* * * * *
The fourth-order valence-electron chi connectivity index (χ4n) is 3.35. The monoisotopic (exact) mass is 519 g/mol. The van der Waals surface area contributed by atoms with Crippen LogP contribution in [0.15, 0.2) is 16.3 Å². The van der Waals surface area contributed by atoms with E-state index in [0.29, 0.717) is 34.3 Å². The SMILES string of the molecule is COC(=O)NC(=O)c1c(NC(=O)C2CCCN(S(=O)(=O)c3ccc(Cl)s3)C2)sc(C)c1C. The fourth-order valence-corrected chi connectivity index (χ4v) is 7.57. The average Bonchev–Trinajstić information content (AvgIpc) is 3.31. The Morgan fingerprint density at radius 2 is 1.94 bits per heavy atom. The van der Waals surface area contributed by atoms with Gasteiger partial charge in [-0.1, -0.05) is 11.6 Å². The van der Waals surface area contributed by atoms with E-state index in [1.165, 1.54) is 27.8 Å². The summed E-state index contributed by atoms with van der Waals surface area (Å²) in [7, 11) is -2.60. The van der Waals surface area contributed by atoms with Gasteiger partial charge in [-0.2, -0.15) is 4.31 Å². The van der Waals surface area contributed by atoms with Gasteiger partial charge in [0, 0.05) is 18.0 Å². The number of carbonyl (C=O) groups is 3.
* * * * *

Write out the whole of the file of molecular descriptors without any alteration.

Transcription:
The fourth-order valence-electron chi connectivity index (χ4n) is 3.35. The monoisotopic (exact) mass is 519 g/mol. The van der Waals surface area contributed by atoms with Crippen LogP contribution in [0.15, 0.2) is 16.3 Å². The van der Waals surface area contributed by atoms with E-state index in [0.29, 0.717) is 34.3 Å². The SMILES string of the molecule is COC(=O)NC(=O)c1c(NC(=O)C2CCCN(S(=O)(=O)c3ccc(Cl)s3)C2)sc(C)c1C. The fourth-order valence-corrected chi connectivity index (χ4v) is 7.57. The average Bonchev–Trinajstić information content (AvgIpc) is 3.31. The Morgan fingerprint density at radius 2 is 1.94 bits per heavy atom. The van der Waals surface area contributed by atoms with Gasteiger partial charge in [-0.1, -0.05) is 11.6 Å². The van der Waals surface area contributed by atoms with E-state index in [1.165, 1.54) is 27.8 Å². The summed E-state index contributed by atoms with van der Waals surface area (Å²) in [7, 11) is -2.60. The van der Waals surface area contributed by atoms with Gasteiger partial charge in [-0.2, -0.15) is 4.31 Å². The van der Waals surface area contributed by atoms with Gasteiger partial charge in [0, 0.05) is 18.0 Å². The number of carbonyl (C=O) groups is 3.